There will be around 41.6 billion connected IoT devices, or “things,” generating 79.4 zettabytes (ZB) of data in 2025, reveals the latest findings from International Data Corporation (IDC).
In the IDC report, Worldwide Global DataSphere IoT Device and Data Forecast, 2019-2023 it predicts that as the number of connected IoT devices grows, the amount of data generated by these devices will also grow. Some of this data is small and bursty, indicating a single metric of a machine’s health, while large amounts of data can be generated by video surveillance cameras using computer vision to analyze crowds of people, for example.
There is an obvious direct relationship between all the “things” and the data these things create. IDC projects that the amount of data created by these connected IoT devices will see a compound annual growth rate (CAGR) of 28.7% over the 2018-2025 forecast period. Most of the data is being generated by video surveillance applications, but other categories such as industrial and medical will increasingly generate more data over time.
While it’s not surprising to see industrial and automotive equipment represent the largest opportunity of connected “things,” IDC expects to see strong adoption of household (e.g., smart home) and wearable devices in the near term. Over the longer term, however, with public safety concerns, decreasing camera costs, and higher bandwidth options available (including the deployment of 5G networks offering low latency, dense coverage, and high bandwidth), video surveillance will grow in adoption at a rapid rate. Drones, while still early in adoption today, show great potential to access remote or hard to reach locations and will also be a big driver of data creation using cameras.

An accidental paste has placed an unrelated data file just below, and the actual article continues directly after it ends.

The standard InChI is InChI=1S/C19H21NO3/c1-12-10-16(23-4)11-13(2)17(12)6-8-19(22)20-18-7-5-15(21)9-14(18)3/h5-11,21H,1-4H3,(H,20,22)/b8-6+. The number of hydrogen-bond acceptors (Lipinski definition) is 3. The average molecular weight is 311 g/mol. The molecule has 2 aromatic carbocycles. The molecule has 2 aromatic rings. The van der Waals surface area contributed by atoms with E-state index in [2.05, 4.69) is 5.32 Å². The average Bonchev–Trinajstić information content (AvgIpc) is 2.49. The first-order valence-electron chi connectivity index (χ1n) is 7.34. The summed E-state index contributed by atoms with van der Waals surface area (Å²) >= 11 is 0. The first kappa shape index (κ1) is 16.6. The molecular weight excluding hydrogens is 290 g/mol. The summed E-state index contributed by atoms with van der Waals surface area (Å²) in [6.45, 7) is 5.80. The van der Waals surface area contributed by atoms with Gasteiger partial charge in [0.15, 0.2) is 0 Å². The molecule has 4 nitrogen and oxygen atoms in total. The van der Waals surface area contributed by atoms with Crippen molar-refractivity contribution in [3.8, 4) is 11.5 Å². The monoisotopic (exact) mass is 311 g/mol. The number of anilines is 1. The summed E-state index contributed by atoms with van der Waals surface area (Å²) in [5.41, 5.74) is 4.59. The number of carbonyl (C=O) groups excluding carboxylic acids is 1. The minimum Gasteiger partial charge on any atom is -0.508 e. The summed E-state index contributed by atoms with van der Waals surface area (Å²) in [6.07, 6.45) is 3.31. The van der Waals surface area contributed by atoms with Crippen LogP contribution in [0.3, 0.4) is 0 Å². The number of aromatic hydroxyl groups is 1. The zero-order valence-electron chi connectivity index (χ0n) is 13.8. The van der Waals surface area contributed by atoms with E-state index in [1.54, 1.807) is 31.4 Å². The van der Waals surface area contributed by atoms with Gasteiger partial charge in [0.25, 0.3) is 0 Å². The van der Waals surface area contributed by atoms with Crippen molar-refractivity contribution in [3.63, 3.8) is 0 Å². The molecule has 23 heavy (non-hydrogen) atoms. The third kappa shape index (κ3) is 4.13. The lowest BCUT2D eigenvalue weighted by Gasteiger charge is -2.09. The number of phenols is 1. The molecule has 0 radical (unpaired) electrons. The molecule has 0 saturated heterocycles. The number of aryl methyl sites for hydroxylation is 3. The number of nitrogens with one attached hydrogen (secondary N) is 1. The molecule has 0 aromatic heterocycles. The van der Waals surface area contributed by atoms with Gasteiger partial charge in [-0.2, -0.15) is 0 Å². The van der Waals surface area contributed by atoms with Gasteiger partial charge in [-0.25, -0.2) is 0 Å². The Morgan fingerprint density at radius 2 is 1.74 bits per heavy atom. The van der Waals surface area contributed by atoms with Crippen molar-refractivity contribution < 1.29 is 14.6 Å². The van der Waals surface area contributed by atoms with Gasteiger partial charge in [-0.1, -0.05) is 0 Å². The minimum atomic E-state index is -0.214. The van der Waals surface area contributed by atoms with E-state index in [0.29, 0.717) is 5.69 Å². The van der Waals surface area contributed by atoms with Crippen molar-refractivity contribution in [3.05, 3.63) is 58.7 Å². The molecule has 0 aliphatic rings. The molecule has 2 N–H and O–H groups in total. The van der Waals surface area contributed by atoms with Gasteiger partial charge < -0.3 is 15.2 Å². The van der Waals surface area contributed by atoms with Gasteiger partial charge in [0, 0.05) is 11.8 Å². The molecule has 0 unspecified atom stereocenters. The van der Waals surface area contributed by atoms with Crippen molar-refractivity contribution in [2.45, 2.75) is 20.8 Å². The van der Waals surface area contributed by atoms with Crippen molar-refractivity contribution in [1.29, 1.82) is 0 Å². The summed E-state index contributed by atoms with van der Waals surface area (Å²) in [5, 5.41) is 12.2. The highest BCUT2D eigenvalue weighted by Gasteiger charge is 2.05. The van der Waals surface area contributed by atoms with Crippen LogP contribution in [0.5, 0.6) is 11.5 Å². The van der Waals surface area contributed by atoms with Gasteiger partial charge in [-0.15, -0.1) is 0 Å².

Further, IDC also predicts that the video surveillance category will drive a large share of the IoT data created, the industrial and automotive category will see the fastest data growth rates over the forecast period with a CAGR of 60%. This is the result of the increasing number of “things” (other than video surveillance cameras) that are capturing data continuously as well as more advanced sensors capturing more (and richer) metrics or machine functions. This rich data includes audio, image, and video. And, where analytics and artificial intelligence are magnifying data creation beyond just the data capture, data per device is growing at a faster pace than data per video surveillance camera.
“As the market continues to mature, IoT increasingly becomes the fabric enabling the exchange of information from ‘things’, people, and processes. Data becomes the common denominator – as it is captured, processed, and used from the nearest and farthest edges of the network to create value for industries, governments, and individuals’ lives,” said Carrie MacGillivray, group vice president, IoT, 5G and Mobility at IDC. “Understanding the amount of data created from the myriad of connected devices allows organizations and vendors to build solutions that can scale in this accelerating data-driven IoT market.”
“Mankind is on a quest to digitize the world and a growing global DataSphere is the result. The world around us is becoming more ‘sensorized,’ bringing new levels of intelligence and order to personal and seemingly random environments, and Internet of Things devices are an integral part of this process,” said David Reinsel, senior vice president, IDC’s Global DataSphere.
“However, with every new connection comes a responsibility to navigate and manage new security vulnerabilities and privacy concerns. Companies must address these data hazards as they advance new levels of efficiency and customer experience,” he added.